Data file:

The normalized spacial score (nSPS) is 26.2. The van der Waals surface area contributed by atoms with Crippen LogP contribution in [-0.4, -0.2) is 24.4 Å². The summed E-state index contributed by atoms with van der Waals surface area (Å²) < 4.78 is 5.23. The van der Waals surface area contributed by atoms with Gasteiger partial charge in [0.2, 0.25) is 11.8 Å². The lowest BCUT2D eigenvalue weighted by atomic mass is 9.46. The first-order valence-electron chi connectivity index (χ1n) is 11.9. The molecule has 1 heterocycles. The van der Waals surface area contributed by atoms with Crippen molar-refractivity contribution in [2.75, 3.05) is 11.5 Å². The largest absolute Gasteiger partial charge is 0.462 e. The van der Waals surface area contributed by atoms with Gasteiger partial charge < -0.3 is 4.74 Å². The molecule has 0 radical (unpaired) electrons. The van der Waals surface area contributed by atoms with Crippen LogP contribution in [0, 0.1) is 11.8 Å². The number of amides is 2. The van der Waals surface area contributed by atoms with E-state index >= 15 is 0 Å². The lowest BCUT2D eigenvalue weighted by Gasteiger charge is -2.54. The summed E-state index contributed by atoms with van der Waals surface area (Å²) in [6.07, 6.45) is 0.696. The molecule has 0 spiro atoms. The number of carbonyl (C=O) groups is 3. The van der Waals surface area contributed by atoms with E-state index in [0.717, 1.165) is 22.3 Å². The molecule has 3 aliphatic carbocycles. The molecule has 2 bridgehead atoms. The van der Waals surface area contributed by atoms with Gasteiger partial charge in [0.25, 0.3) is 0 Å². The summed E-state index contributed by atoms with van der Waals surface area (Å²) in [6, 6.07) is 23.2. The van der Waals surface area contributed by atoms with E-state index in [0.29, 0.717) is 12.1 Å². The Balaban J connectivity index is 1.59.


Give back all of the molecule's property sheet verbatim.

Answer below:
The normalized spacial score (nSPS) is 26.2. The van der Waals surface area contributed by atoms with Crippen LogP contribution in [-0.4, -0.2) is 24.4 Å². The summed E-state index contributed by atoms with van der Waals surface area (Å²) < 4.78 is 5.23. The van der Waals surface area contributed by atoms with Gasteiger partial charge in [0.2, 0.25) is 11.8 Å². The lowest BCUT2D eigenvalue weighted by atomic mass is 9.46. The first-order valence-electron chi connectivity index (χ1n) is 11.9. The molecule has 1 heterocycles. The van der Waals surface area contributed by atoms with Crippen molar-refractivity contribution in [2.75, 3.05) is 11.5 Å². The largest absolute Gasteiger partial charge is 0.462 e. The van der Waals surface area contributed by atoms with Gasteiger partial charge < -0.3 is 4.74 Å². The molecule has 0 radical (unpaired) electrons. The van der Waals surface area contributed by atoms with Crippen LogP contribution in [0, 0.1) is 11.8 Å². The number of amides is 2. The van der Waals surface area contributed by atoms with E-state index >= 15 is 0 Å². The lowest BCUT2D eigenvalue weighted by Gasteiger charge is -2.54. The summed E-state index contributed by atoms with van der Waals surface area (Å²) in [6.07, 6.45) is 0.696. The molecule has 0 spiro atoms. The number of carbonyl (C=O) groups is 3. The van der Waals surface area contributed by atoms with E-state index in [0.717, 1.165) is 22.3 Å². The molecule has 3 aliphatic carbocycles. The molecule has 2 bridgehead atoms. The van der Waals surface area contributed by atoms with Gasteiger partial charge in [0.25, 0.3) is 0 Å². The summed E-state index contributed by atoms with van der Waals surface area (Å²) in [6, 6.07) is 23.2. The van der Waals surface area contributed by atoms with E-state index in [0.29, 0.717) is 12.1 Å². The Balaban J connectivity index is 1.59.